Skip Ribbon Commands
Skip to main content
Employee Portal

Work-based learning program a win-win

Feature story

​Work-based learning student Gracie Bolson (left) talks with Spencer Sandquist, Performance Improvement, during a safety walkdown of one of Columbia Generating Station's cooling towers. Bolson is a junior at Chiawana High School . Her job duties as a WBL student at Energy Northwest include setting up meetings, helping with clerical work and going on walkdowns with industrial safety.

“The WBL program is a good opportunity to get work experience while also getting school credit," Bolson said. “I hope I can learn skills I can take with me after high school into my career."

​Marissa Ray, of Energy Northwest's Training department, knows first-hand the benefits of work-based learning (WBL) students. Not only is she a mentor for two students this year, she used to be one herself.

Ray accepted a full-time administrative assistant position at Energy Northwest last November, but her first interaction with EN was in 2011 as a student at Hanford High School in Richland.

Ray sought out a WBL internship with EN to satisfy her curiosity about what life out past Hanford High was like. 

“I was so excited to finally get to drive out here,” Ray remembered about her internship. Her time as a student worker gave her valuable experience and insight into the corporate world. Her tasks included data entry, organizing and filing, and working on microfiche.

“It showed me what an office job is like, how things are run, how meetings are conducted,” she said. “You’re soaking it all in. After that experience, I knew that I wanted a career out here.”

Now as a mentor, she gets the chance to introduce other high schoolers to careers in clean energy. 

“You get to help them advance in their personal skills and their professional skills,” Ray said. “There’s a benefit for the student and definitely for the department as well.”

​Long-term partnership

For the 2021-2022 school year, nine work-based learning students from high schools across the Tri-Cities are working at EN. The high school juniors and seniors work 10-16 hours per week and their job is part of their school day. Work-based learning students have been part of the EN workforce for at least 15 years.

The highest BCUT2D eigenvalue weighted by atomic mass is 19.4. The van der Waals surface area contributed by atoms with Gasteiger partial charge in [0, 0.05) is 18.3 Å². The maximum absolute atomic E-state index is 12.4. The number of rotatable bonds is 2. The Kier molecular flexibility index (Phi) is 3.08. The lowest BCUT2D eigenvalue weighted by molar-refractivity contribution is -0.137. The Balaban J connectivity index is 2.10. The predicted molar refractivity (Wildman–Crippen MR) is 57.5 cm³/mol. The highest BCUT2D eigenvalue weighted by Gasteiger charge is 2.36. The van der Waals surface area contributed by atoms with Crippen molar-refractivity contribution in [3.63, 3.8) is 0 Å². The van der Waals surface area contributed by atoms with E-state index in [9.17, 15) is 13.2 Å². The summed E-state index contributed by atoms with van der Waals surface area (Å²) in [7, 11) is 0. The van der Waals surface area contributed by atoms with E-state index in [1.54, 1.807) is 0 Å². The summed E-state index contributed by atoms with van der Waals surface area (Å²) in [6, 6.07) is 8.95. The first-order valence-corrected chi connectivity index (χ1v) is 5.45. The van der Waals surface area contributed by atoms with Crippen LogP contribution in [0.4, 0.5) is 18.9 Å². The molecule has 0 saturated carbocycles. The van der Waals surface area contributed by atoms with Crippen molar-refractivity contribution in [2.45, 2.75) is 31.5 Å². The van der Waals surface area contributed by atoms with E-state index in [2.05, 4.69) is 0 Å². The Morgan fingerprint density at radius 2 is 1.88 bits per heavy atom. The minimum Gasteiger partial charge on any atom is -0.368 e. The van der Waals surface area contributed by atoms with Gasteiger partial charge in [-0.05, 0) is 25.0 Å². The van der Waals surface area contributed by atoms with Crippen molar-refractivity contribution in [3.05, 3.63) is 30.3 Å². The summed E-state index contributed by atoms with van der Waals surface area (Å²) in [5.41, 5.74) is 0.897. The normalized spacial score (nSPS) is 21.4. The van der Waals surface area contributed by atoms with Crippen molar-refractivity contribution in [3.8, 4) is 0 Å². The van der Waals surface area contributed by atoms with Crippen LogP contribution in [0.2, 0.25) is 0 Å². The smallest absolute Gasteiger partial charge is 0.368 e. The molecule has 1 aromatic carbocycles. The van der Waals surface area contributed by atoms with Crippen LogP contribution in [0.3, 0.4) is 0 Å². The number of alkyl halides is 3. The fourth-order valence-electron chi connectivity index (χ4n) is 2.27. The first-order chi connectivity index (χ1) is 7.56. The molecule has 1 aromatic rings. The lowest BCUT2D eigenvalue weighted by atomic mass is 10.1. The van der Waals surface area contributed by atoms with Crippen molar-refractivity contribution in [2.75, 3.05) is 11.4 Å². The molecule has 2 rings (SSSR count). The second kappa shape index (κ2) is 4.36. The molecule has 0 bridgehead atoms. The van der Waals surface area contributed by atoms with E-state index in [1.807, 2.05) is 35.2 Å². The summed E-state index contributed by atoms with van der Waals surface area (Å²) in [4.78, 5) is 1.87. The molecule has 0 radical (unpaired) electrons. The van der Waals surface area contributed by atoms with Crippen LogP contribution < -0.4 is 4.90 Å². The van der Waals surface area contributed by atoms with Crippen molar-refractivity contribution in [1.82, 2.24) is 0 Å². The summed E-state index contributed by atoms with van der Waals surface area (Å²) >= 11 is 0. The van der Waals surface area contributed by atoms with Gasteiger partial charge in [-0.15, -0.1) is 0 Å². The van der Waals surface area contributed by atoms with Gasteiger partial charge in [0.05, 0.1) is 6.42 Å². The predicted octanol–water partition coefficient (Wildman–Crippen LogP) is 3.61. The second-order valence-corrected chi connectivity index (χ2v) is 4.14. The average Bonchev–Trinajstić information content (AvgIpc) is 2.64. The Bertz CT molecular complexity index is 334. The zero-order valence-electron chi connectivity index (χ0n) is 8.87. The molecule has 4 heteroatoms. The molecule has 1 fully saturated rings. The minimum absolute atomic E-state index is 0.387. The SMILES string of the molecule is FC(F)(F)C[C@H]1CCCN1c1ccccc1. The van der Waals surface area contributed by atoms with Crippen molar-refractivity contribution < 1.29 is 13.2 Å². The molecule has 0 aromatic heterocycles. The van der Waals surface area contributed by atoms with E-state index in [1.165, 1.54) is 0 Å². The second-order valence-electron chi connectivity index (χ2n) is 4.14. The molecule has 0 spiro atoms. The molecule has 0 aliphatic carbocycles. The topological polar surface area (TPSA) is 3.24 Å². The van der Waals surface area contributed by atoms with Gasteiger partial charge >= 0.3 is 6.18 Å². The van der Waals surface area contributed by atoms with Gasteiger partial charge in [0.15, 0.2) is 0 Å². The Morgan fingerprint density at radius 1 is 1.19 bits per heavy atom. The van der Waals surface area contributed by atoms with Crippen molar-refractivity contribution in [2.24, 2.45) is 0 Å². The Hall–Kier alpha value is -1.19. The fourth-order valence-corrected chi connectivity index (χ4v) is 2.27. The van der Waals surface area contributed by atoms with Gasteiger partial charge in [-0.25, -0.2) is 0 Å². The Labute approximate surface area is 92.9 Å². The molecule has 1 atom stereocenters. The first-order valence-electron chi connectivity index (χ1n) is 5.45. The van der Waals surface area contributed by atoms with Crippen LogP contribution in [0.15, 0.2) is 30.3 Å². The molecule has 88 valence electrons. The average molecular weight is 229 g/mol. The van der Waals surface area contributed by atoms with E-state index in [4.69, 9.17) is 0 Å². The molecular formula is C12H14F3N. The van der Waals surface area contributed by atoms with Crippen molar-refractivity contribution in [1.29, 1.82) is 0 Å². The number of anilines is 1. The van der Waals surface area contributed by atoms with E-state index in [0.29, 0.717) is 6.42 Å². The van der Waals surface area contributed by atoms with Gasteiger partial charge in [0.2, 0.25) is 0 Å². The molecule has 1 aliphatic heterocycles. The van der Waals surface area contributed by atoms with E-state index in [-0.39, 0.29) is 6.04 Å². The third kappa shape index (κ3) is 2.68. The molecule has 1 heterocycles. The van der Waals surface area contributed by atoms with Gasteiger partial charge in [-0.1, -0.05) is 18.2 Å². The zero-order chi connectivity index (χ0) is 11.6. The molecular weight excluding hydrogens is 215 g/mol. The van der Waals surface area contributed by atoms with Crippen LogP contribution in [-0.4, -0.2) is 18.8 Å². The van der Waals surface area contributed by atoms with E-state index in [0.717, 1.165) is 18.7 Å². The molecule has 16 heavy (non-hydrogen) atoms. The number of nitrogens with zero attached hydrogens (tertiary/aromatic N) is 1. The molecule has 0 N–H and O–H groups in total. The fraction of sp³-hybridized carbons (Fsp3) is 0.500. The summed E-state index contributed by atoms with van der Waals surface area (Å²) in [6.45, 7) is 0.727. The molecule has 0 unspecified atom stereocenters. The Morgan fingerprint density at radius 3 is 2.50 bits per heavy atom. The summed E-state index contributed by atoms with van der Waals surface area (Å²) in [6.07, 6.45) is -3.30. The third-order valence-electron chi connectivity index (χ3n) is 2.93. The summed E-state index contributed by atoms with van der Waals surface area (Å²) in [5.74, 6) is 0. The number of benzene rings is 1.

This year, three students are from Delta High School in Pasco. Delta has partnered with EN since 2013, according to work-based learning coordinator​ Juli Troxel.

“This is a vital collaboration for our internship program and we value the opportunities provided by Energy Northwest greatly," Troxel said. “Students receive such valuable job readiness skills, especially in the science, technology, engineering and math (STEM) fields. They receive exposure to great careers and building social capital with the mentors and other Energy Northwest staff they work with."

There are many benefits to having WBL students for the student, the department and the agency.

“Companies with diverse workforces like Energy Northwest become stronger and more competitive than other companies because their teams are made up of individuals who bring a range of perspectives and innovative ideas that can help them keep pace with a rapidly evolving marketplace,” said Mark Sullivan, Performance Improvement. “Work-based learning programs can help cultivate diversity in the talent pipeline by providing the structure, support and training that people of many different backgrounds need to succeed.”

Senior Ryleigh McWilliams from Delta is working in Occupational Health this year. She hopes to eventually study medicine or library science and has already learned a lot during her time at EN.

“I'm working on asking as many questions as needed to ensure confidence in my work," McWilliams said. “As for tasks, I've started learning how to efficiently communicate with others and meet everyone's needs, pay bills and invoices, do routine medical inventory – there's just been so much to learn! It's been an amazing experience."

Carlley Eissens is a senior at Southridge High School. She is working as a WBL student in Regulatory Affairs. "I’ve only ever heard good things about the program from family and friends. I was interested in getting this work experience to help me discover if this is a career I’d be interested in," she said. 


Brooke Aranda, a senior at Chiawana High School, is a WBL student in Design Engineering. 

Sign In